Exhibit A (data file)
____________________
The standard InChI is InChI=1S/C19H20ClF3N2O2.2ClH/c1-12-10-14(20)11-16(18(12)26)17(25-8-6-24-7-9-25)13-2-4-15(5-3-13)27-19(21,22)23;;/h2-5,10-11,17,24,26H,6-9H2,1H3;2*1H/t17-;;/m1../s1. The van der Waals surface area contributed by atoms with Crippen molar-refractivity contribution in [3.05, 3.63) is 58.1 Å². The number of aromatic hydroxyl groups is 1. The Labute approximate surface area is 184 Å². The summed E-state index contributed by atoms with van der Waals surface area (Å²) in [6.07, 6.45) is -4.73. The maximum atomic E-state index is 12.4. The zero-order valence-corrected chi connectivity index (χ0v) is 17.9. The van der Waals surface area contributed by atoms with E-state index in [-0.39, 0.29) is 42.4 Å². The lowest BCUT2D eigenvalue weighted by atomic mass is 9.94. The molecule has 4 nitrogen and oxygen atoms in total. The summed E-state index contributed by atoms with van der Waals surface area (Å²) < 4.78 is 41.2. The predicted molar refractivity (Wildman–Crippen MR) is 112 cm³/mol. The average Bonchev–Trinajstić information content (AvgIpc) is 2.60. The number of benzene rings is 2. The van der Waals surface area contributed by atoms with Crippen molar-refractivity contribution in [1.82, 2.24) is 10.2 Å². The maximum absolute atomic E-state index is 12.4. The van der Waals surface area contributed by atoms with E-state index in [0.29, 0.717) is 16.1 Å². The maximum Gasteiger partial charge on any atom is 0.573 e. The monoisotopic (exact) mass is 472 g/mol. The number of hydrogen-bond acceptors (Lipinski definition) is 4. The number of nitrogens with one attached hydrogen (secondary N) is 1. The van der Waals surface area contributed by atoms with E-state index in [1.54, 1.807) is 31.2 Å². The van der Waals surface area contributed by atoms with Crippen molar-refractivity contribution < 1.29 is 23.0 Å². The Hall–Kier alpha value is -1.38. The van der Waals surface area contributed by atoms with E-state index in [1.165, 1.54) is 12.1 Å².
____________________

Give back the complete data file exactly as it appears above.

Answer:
The standard InChI is InChI=1S/C19H20ClF3N2O2.2ClH/c1-12-10-14(20)11-16(18(12)26)17(25-8-6-24-7-9-25)13-2-4-15(5-3-13)27-19(21,22)23;;/h2-5,10-11,17,24,26H,6-9H2,1H3;2*1H/t17-;;/m1../s1. The van der Waals surface area contributed by atoms with Crippen molar-refractivity contribution in [3.05, 3.63) is 58.1 Å². The number of aromatic hydroxyl groups is 1. The Labute approximate surface area is 184 Å². The summed E-state index contributed by atoms with van der Waals surface area (Å²) in [6.07, 6.45) is -4.73. The maximum atomic E-state index is 12.4. The zero-order valence-corrected chi connectivity index (χ0v) is 17.9. The van der Waals surface area contributed by atoms with E-state index in [-0.39, 0.29) is 42.4 Å². The lowest BCUT2D eigenvalue weighted by atomic mass is 9.94. The molecule has 4 nitrogen and oxygen atoms in total. The summed E-state index contributed by atoms with van der Waals surface area (Å²) < 4.78 is 41.2. The predicted molar refractivity (Wildman–Crippen MR) is 112 cm³/mol. The average Bonchev–Trinajstić information content (AvgIpc) is 2.60. The number of benzene rings is 2. The van der Waals surface area contributed by atoms with Crippen molar-refractivity contribution in [1.82, 2.24) is 10.2 Å². The maximum absolute atomic E-state index is 12.4. The van der Waals surface area contributed by atoms with E-state index in [0.29, 0.717) is 16.1 Å². The maximum Gasteiger partial charge on any atom is 0.573 e. The monoisotopic (exact) mass is 472 g/mol. The number of hydrogen-bond acceptors (Lipinski definition) is 4. The number of nitrogens with one attached hydrogen (secondary N) is 1. The van der Waals surface area contributed by atoms with E-state index in [1.54, 1.807) is 31.2 Å². The van der Waals surface area contributed by atoms with Crippen molar-refractivity contribution < 1.29 is 23.0 Å². The Hall–Kier alpha value is -1.38. The van der Waals surface area contributed by atoms with E-state index in [1.165, 1.54) is 12.1 Å².